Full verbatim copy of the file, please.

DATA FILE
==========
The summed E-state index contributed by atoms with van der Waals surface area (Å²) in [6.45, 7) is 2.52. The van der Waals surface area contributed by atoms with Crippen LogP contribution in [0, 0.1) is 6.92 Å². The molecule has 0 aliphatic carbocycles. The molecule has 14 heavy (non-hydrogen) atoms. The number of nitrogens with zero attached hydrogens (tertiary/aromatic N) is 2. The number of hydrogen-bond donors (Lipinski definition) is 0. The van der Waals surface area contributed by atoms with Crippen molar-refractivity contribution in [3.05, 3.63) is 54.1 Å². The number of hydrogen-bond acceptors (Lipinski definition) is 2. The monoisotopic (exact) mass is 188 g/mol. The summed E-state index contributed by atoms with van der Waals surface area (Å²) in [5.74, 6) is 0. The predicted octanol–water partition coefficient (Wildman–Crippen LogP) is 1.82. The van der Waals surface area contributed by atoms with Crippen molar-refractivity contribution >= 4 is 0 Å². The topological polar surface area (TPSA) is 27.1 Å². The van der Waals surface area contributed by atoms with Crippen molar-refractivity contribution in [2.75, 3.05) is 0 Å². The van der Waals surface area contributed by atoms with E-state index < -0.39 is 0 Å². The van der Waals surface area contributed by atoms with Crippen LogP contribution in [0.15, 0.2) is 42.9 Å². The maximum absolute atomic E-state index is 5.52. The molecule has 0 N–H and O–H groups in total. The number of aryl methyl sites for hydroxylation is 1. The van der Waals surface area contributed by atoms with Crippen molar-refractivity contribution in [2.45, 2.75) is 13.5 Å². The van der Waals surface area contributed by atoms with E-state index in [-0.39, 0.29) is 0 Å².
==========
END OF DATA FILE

The summed E-state index contributed by atoms with van der Waals surface area (Å²) in [6.45, 7) is 2.52. The van der Waals surface area contributed by atoms with Crippen LogP contribution in [0, 0.1) is 6.92 Å². The molecule has 0 aliphatic carbocycles. The molecule has 14 heavy (non-hydrogen) atoms. The number of nitrogens with zero attached hydrogens (tertiary/aromatic N) is 2. The number of hydrogen-bond donors (Lipinski definition) is 0. The van der Waals surface area contributed by atoms with Crippen molar-refractivity contribution in [3.05, 3.63) is 54.1 Å². The number of hydrogen-bond acceptors (Lipinski definition) is 2. The monoisotopic (exact) mass is 188 g/mol. The summed E-state index contributed by atoms with van der Waals surface area (Å²) in [5.74, 6) is 0. The predicted octanol–water partition coefficient (Wildman–Crippen LogP) is 1.82. The van der Waals surface area contributed by atoms with Crippen molar-refractivity contribution >= 4 is 0 Å². The topological polar surface area (TPSA) is 27.1 Å². The van der Waals surface area contributed by atoms with Crippen molar-refractivity contribution in [2.75, 3.05) is 0 Å². The van der Waals surface area contributed by atoms with E-state index < -0.39 is 0 Å². The van der Waals surface area contributed by atoms with Crippen LogP contribution in [0.15, 0.2) is 42.9 Å². The maximum absolute atomic E-state index is 5.52. The molecule has 0 N–H and O–H groups in total. The number of aryl methyl sites for hydroxylation is 1. The van der Waals surface area contributed by atoms with Crippen molar-refractivity contribution in [2.45, 2.75) is 13.5 Å². The van der Waals surface area contributed by atoms with E-state index in [-0.39, 0.29) is 0 Å².